It was with great trepidation that I approached Chuck’s Challenge 3D from Nkidu Games Inc. (Released to Steam February 28 2014.) This appeared to be a board based puzzler filled with nothing but my arch-nemesis, box pushing puzzles. We all know these. Usually, you you move a series of blocks to clear a path. Usually, this involves placing them on pressure plates to unlock a gate. When doing these, I rarely have an “ah-ha” moment. Usually, I am left thinking “Well, that was tedious.”
I was both correct and gloriously wrong in prejudging this.
The premise of Chuck’s Challenge is simple. A bored alien, Woop, spacenaps a balding game designer by the name of Chuck. Apparently, he is the designer of this game’s predecessor, Chip’s Challenge. Woop tasks Chuck with creating puzzles to keep him occupied, something Chuck does gladly and soon voluntarily.
The story really is not important, though. The real star, as it should be, are the puzzles. While half of them are the accursed box pushers, the other half have a wide range of tasks. My favorites involve figuring out how to obtain and properly use a variety of power ups. These include jet packs, super speed shoes, and a spike roller for navigating ice. The toy box available is fantastic and I always smiled when I discovered a new gadget to try.
While graphics in this type of game do not require great detail to get the point across, Chuck’s Challenge shines here as well. They are simple and colorful; it pulls off the effect of looking like a Saturday morning cartoon. They do allow for seamless zooming and angle changing as well. If you zoom all the way out to see the full board, objects and characters gain a thick black outline to help you keep track of where you are.
The sound is also well done. The tunes are bright and cheery. The sound effects are satisfying. Going back to the power ups, the crunch of the ice roller is particularly effective.
The is also a level creator and weekly puzzles for longevity. Some of the user made puzzles are quite ingenious and there seems to be a small, enthusiastic community developing around building the best boards.
All of this praise does come with a few issues, though. While the game purported supports mouse, keyboard, and a controller, I could not for the life of me get my Xbox 360 controller to work with this. When checking the forums for a solution, it appeared that this issue was localized only to me. Due to my lack of technical knowledge when it comes to this, I am willing to concede that it could simply be the type of controller I am using. (The Ghost Recon: Future Soldier special edition wired version.)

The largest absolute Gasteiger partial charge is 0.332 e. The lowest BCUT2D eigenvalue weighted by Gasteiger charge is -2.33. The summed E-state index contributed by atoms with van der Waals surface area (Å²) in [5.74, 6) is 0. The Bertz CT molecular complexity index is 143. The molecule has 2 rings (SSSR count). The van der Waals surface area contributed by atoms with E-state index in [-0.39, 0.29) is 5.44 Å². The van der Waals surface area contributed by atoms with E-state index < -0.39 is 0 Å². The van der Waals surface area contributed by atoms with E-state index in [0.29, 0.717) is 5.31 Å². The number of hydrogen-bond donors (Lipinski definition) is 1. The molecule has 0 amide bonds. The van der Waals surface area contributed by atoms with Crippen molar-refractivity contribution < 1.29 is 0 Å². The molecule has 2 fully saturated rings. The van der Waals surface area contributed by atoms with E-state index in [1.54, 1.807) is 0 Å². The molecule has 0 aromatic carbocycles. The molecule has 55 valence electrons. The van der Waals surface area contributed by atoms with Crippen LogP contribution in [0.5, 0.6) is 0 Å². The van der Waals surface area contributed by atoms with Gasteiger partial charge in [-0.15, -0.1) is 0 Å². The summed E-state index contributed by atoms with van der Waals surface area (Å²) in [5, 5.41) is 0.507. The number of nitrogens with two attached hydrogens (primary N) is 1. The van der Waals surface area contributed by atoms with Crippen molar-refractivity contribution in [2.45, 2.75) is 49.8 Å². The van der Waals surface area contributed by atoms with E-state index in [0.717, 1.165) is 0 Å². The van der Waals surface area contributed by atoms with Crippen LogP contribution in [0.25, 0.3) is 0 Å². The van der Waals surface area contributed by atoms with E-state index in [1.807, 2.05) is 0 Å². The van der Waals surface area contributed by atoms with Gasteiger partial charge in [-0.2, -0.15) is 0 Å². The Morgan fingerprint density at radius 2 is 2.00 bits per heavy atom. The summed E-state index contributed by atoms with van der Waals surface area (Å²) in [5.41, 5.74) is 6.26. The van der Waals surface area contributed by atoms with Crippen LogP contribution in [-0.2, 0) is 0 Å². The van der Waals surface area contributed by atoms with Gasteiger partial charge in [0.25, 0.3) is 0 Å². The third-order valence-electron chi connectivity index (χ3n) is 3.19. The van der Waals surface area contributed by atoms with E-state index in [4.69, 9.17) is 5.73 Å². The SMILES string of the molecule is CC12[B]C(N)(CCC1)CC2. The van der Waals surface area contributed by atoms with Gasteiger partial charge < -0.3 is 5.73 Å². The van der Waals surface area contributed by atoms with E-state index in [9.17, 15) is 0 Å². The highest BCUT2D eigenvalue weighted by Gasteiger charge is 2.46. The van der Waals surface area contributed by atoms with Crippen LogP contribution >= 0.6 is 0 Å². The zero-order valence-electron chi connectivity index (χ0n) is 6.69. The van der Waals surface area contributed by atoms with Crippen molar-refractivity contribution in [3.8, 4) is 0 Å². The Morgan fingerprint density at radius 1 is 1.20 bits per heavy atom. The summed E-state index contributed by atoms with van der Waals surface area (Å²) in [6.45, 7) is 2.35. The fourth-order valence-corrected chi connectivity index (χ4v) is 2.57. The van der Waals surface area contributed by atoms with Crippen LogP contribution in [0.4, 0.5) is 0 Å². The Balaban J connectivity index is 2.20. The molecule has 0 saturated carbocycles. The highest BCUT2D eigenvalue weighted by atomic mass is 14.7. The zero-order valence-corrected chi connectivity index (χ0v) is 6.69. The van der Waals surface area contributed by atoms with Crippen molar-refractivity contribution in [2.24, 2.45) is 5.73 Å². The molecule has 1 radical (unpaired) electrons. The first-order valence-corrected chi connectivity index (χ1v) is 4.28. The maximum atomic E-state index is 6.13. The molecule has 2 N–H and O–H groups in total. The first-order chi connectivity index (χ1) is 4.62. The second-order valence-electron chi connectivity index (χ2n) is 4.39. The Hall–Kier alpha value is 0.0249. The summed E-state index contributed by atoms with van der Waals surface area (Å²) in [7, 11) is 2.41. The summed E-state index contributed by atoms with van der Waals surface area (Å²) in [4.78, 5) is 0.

There was also a board where you are tasked with sliding around ice and finding collectibles hidden in boxes to open the path the the exit. I tried numerous times to find the final piece only to discover that there was a block that was intentionally designed to look like the environmental border that was in fact the last hiding spot. I’m all for obscure puzzles, but being intentionally misleading in this type of game loses points for me
Finally, and this is pure personal preference, there is the fact that half the game is your base box pushing puzzles. As I noted, I hate these. Hate them. When I first started playing this one, my wife commented that should figure out if I was having fun or not. That’s because I kept switching from the Mr. Hyde playing the box pushers and loathing it to the Dr. Jekyll of the rest of the game. To be fair, it does not hide the fact that this is in there, but I can not help but feel that a game full of the inventive puzzles would have made it an instant must buy for everyone. I will admit to not completing this as my tolerance was beginning to run low. It will remain on my hard drive until I do complete it, however.
If you have the stomach (or even love) for these, I would recommend this family friendly puzzler. Most of it is well put together despite my tastes. It’s fast, lovably dorky, and has some great sparks of fun. If you are more like me, wait for a Steam sale and take your time pushing through the cookie-cutter stuff to get to the rich nougat buried within.